By Damian J. Troise and Alex Veiga
A day of wobbly trading on Wall Street ended Thursday with a mixed finish for stocks and bond yields broadly lower after the government reported that a measure of inflation that’s closely watched by the Federal Reserve eased in October.
The muted action came as traders looked ahead to a closely watched monthly report on the job market due out Friday that will show how the labor market is holding up and how that may influence what the Fed does next in its bid to cool inflation.
The S&P 500 closed 0.1% lower after drifting modestly higher and lower for much of the day. The Dow Jones Industrial Average fell 0.6% and the Nasdaq composite edged up 0.1%.
Banks and household goods providers were among the biggest drags on the benchmark S&P 500. Bank of America fell 2.9% and Costco slid 6.6%.
Gains in health care companies, communications services stocks and elsewhere in the market helped keep the losses in check. Drugmaker Pfizer rose 1.9% and Netflix climbed 3.7%.
Salesforce slumped 8.3% for the biggest drop in the S&P 500 after Bret Taylor said he would resign as co-CEO of the customer-management software developer.
Yields on both short-term and long-term bonds fell. The yield on the 10-year Treasury, which influences mortgage rates, edged lower to 3.51% from 3.61% late Wednesday. The yield on the two-year note, which tends to track market expectations of future Fed action, fell to 4.24%. from 4.33% a day earlier.
All told, the S&P 500 dipped 3.54 points to 4,076.57. The Dow dropped 194.76 points to 34,395.01. The Nasdaq rose 14.45 points to 11,482.45.
The Russell 2000 index of small companies also took a step back, falling 4.90 points, or 0.3%, to close at 1,881.68.
Major indexes are coming off of their second straight month of gains. Markets rallied Wednesday after Fed Chair Jerome Powell indicated that the central bank could dial back the pace of its interest rate increases as soon as this month. The Fed has been aggressively raising interest rates in order to tame stubbornly hot inflation.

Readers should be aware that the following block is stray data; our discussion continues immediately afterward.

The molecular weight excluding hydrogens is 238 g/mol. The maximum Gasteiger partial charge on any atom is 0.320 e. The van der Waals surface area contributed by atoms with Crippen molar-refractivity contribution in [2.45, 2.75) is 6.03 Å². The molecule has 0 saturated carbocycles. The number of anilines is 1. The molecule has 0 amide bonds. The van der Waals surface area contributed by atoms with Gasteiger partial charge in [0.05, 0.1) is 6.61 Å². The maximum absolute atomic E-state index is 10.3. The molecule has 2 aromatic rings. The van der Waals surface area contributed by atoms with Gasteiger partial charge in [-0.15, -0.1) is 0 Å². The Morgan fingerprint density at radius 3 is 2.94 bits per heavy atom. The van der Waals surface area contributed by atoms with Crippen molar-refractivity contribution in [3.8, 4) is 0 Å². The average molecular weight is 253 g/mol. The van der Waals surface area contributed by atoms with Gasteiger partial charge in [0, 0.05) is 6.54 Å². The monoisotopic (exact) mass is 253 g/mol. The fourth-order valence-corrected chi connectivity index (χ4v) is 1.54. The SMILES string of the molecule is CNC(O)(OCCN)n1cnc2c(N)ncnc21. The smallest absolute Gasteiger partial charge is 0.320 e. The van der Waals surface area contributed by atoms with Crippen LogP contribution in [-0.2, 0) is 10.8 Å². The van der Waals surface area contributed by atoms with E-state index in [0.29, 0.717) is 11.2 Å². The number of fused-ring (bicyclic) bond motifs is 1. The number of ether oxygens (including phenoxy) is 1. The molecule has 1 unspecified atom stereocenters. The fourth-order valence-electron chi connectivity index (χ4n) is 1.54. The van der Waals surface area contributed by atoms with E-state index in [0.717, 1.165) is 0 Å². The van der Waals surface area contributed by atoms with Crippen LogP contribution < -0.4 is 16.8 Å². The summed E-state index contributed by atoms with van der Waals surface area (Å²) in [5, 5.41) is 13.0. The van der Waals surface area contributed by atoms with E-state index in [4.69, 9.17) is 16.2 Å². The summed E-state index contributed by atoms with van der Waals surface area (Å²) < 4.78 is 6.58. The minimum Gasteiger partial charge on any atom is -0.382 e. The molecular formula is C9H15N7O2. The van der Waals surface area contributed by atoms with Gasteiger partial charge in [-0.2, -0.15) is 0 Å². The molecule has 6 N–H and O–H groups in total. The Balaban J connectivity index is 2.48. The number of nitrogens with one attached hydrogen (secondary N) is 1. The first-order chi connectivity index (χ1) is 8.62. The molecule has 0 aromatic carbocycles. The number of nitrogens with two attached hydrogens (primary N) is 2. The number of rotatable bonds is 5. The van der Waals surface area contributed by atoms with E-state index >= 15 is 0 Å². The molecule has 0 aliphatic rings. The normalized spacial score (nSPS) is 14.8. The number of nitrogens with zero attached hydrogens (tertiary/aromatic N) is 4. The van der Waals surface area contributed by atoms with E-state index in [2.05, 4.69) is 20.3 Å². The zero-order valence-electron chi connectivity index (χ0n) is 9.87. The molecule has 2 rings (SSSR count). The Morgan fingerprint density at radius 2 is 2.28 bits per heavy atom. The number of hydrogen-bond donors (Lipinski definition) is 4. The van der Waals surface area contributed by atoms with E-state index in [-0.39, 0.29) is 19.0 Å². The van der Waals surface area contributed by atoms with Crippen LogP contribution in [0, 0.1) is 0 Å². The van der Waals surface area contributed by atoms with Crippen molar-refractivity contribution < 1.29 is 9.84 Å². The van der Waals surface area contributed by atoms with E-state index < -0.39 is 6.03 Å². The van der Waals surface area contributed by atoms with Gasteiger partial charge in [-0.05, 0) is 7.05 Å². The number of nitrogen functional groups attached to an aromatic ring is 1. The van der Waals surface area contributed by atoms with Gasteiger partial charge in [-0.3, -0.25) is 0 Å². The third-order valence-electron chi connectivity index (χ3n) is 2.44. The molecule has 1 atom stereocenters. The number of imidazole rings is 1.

A measure of inflation that is closely monitored by the Fed eased in October. Wall Street has been closely watching any updates about inflation to get a better sense of whether the Fed will tone down its interest rate increases.
Powell said the central bank could begin moderating its pace of rate hikes at its next meeting in mid-December. The Fed, though, has been very clear about its intent to continue raising interest rates until it is sure that inflation is cooling.
The Fed has raised its benchmark rate six times since March, driving it to a range of 3.75% to 4%, the highest in 15 years. Wall Street expects the benchmark rate to reach a peak range of 5% to 5.25% by the middle of 2023.
A big concern for Wall Street has been whether the Fed can tame rates without sending the economy into a recession as it hits the brakes on growth. Businesses are seeing demand fall for a wide range of goods as inflation squeezes wallets. Analysts generally expect the U.S. to dip into a recession, even if it is mild and short, at some point in 2023.
“What turns mild recessions into deep economic scarring is the buildup of excess, and we don’t have a bubble this time,” said Katie Nixon, chief investment officer for Northern Trust Wealth Management.
Inflation will continue to be the main focus for Wall Street, and "on that score, things seem to be coming off the boil,” she said.
Investors are also getting more data this week on inflation's impact over the broader economy. Activity in the manufacturing sector contracted in November for the first time since May 2020, according to the Institute for Supply Management. The report also showed that prices are falling.
“All signs point to a deceleration of inflation in everything except wages,” Nixon said. “That is sort of the last man standing.”